1. Go to where the vultures fly. They say vultures will hover over a dying animal. There are some running backs out there ready to keel over. And yes, you know who they are. How many of you think Frank Gore is going to last the season? What about Michael Turner? Look around for old guys and guys who’ve struggled to stay healthy and grab their back-ups. Kendall Hunter may be that little meal to tide you over for a few weeks.
2. Don’t be discriminating. “What? No way you take a Rams receiver? I didn’t know you had a choice.” Look, Rams will be down often and Sam Bradford will have to throw. With the offensive line the way it is, he’ll have to check down. Enter Danny Amendola. Hey, stop laughing and listen. Yes, exactly, the “Poor man’s Wes Welker.” The point being, you’re poor. He’s crafty, runs good routes, and most importantly there’s no one else. Also in this category, Devon Bess, and Greg Little.
3. Eat off another’s kill. Hey, if you can sneak a bone off a big kill, that’s good eatin’. Pick a 2nd or even 3rd receiver on a passing offense. Four interesting guys are: Alshon Jeffery (Chi), Titus Young (Det), Mike Williams (Tampa), and Brandon Lafell (Carolina).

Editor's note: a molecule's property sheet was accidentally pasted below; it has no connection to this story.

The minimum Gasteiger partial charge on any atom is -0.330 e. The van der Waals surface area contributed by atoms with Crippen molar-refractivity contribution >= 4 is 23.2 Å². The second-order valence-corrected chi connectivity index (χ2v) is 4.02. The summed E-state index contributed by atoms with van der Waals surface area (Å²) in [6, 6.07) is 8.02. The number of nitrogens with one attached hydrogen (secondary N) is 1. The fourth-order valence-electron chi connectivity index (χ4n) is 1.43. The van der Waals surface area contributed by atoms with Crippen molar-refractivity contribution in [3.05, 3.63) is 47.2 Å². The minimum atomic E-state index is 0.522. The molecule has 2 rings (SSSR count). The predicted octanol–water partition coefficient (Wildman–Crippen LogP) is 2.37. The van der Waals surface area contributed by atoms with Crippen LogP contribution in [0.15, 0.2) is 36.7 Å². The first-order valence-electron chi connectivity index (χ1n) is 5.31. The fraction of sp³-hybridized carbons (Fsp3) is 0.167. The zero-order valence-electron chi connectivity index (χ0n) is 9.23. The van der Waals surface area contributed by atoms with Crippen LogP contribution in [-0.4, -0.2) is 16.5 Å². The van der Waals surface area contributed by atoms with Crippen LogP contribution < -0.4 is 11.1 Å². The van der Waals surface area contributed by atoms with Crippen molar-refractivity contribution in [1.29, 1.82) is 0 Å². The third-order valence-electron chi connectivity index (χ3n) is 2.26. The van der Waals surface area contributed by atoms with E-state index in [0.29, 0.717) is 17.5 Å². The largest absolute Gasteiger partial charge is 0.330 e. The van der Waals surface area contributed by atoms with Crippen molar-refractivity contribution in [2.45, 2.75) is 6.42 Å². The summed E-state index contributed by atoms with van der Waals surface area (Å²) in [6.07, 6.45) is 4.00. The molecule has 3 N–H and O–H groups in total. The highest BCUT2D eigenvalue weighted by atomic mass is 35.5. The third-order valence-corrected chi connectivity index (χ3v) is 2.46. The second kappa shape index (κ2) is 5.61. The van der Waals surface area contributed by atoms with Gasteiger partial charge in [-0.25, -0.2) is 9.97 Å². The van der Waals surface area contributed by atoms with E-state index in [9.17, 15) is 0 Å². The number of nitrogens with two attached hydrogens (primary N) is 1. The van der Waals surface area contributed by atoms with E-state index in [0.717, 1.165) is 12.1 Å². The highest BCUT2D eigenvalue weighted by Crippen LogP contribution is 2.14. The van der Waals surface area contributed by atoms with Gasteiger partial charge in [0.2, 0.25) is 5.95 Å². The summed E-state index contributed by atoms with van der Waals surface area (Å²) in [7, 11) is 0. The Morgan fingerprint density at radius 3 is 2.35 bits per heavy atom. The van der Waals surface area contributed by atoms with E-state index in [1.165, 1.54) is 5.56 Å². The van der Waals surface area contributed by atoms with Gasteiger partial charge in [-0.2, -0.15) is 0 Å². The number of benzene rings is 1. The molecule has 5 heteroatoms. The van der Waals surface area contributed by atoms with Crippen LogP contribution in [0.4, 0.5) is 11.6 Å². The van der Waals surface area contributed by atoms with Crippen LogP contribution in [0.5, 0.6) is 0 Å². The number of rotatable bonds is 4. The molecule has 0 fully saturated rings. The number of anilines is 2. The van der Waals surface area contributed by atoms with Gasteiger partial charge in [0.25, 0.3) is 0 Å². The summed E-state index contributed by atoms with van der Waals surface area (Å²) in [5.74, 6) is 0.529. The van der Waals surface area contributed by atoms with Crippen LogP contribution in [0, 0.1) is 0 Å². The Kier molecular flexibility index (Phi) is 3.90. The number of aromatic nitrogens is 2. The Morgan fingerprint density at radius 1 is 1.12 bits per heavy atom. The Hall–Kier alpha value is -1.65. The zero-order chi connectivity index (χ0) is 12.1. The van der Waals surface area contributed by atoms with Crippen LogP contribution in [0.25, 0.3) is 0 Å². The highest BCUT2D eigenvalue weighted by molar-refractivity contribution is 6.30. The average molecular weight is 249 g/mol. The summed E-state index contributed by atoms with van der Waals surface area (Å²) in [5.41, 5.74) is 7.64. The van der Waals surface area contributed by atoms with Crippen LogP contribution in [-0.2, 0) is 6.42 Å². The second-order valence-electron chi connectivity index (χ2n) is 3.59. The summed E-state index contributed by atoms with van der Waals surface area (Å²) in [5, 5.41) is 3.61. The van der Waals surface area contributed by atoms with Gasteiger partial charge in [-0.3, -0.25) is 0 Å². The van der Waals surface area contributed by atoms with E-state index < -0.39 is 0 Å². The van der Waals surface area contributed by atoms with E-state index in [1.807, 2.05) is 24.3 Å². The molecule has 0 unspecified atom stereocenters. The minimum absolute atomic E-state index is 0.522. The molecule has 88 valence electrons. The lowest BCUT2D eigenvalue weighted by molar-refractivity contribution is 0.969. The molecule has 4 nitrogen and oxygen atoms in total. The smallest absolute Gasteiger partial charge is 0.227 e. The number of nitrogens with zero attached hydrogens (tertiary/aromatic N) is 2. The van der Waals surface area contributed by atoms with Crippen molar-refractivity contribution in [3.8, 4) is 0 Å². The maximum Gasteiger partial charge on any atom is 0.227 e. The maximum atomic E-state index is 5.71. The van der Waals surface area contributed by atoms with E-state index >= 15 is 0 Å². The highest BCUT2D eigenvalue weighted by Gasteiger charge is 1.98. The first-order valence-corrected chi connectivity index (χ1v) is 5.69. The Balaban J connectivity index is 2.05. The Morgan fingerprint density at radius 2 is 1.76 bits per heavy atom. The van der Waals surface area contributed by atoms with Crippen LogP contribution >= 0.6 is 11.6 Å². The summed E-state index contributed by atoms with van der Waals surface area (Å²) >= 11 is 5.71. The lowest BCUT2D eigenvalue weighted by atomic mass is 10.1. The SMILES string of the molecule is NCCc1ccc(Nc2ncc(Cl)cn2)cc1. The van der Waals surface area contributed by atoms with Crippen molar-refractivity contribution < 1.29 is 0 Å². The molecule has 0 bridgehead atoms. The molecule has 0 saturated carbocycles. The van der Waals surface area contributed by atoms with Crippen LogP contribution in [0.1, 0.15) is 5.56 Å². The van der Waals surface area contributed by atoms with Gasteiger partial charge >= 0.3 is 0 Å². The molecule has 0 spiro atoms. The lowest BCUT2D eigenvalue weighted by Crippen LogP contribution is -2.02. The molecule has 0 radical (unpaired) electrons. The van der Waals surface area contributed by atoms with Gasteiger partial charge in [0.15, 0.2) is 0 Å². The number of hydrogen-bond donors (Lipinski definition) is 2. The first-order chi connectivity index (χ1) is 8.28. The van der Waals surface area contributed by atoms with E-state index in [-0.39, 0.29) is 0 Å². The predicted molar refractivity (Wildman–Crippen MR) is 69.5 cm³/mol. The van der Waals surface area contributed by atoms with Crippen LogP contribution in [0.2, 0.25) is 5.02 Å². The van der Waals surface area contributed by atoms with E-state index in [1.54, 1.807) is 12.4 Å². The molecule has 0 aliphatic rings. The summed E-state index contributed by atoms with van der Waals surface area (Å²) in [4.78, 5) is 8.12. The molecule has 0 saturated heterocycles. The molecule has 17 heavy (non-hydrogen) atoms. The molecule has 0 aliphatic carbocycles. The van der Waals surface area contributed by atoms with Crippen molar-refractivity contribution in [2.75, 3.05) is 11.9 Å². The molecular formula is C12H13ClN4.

Remember, you’re dumpster diving. You can’t be looking for a prime rib dinner. If you had Ray Rice, you wouldn’t be back here in a dumpster with me.
September 4th, 2012 § Leave a Comment
When did discipline become a bad word?
My guess is it did with our tendency to paint things “black and white”. Our generation grew up inhaling the oppressive air that rises out of strict discipline, propriety, children knowing their place. When these become the highest values in parenting, the air reeks of judgement. Behavior modification becomes paramount; relationship gets shoved curbside. Our generation grew up choking on the stifling air of rules and judgement, and we determined that our kids would not experience this type of upbringing.
Now we’re running things, and shonuff we’re clearing the air. Out with all things restrictive, binding, firm.
“Let freedom reign. Let them explore, learn. Take down the boundaries. Put away the rules for now. Yes! Right!”
“Ah … wait a minute man, your kid in his freedom just clocked my kid with that plastic hammer.”
The love and freedom revolution in parenting is all nice until some kid gets clocked with a plastic hammer. The music really stops when that kid is your kid. As your kid is crying his eyes out, the ultra-mellow, understanding parent who gently reasons with the three year old assailant is going to put this whole new parenting focus into question for you. Trust me. More often then not, the kid who rocked your kid is not even paying attention to their parent. You can see the wheels spinning: “If the worst I get for going off is a soothing talking to, then … well, go-off I will. Yeah, yeah, Pops. You done? My hammer?”